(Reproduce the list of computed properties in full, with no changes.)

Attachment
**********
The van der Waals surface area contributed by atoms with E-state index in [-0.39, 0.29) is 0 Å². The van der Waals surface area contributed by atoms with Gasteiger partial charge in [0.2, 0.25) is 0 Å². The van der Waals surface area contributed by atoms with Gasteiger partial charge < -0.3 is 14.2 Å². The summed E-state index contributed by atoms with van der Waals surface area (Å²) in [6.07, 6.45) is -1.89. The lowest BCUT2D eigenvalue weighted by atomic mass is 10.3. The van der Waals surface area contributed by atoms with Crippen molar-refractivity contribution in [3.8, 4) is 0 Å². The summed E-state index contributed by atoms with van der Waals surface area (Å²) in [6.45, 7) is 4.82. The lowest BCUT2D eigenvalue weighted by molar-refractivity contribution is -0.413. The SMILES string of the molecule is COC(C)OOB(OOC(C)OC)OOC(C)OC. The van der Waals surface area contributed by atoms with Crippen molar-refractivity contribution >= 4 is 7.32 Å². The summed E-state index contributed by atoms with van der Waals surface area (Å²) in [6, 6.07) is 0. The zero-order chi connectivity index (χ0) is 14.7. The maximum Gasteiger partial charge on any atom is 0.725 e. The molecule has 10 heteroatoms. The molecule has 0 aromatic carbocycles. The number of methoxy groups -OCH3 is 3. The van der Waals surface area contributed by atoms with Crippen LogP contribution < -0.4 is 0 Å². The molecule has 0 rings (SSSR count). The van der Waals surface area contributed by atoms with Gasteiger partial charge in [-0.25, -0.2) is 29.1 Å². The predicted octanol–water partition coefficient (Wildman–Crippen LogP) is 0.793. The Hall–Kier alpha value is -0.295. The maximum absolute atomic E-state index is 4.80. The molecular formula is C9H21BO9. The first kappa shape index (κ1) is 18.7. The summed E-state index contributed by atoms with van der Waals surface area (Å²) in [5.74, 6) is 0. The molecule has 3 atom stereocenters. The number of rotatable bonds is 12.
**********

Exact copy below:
The van der Waals surface area contributed by atoms with E-state index in [-0.39, 0.29) is 0 Å². The van der Waals surface area contributed by atoms with Gasteiger partial charge in [0.2, 0.25) is 0 Å². The van der Waals surface area contributed by atoms with Gasteiger partial charge < -0.3 is 14.2 Å². The summed E-state index contributed by atoms with van der Waals surface area (Å²) in [6.07, 6.45) is -1.89. The lowest BCUT2D eigenvalue weighted by atomic mass is 10.3. The van der Waals surface area contributed by atoms with Crippen molar-refractivity contribution in [3.8, 4) is 0 Å². The summed E-state index contributed by atoms with van der Waals surface area (Å²) in [6.45, 7) is 4.82. The lowest BCUT2D eigenvalue weighted by molar-refractivity contribution is -0.413. The SMILES string of the molecule is COC(C)OOB(OOC(C)OC)OOC(C)OC. The van der Waals surface area contributed by atoms with Crippen molar-refractivity contribution >= 4 is 7.32 Å². The summed E-state index contributed by atoms with van der Waals surface area (Å²) in [6, 6.07) is 0. The zero-order chi connectivity index (χ0) is 14.7. The maximum Gasteiger partial charge on any atom is 0.725 e. The molecule has 10 heteroatoms. The molecule has 0 aromatic carbocycles. The number of methoxy groups -OCH3 is 3. The van der Waals surface area contributed by atoms with Crippen LogP contribution < -0.4 is 0 Å². The molecule has 0 rings (SSSR count). The van der Waals surface area contributed by atoms with Gasteiger partial charge in [-0.25, -0.2) is 29.1 Å². The predicted octanol–water partition coefficient (Wildman–Crippen LogP) is 0.793. The Hall–Kier alpha value is -0.295. The maximum absolute atomic E-state index is 4.80. The molecular formula is C9H21BO9. The first kappa shape index (κ1) is 18.7. The summed E-state index contributed by atoms with van der Waals surface area (Å²) in [5.74, 6) is 0. The molecule has 3 atom stereocenters. The number of rotatable bonds is 12.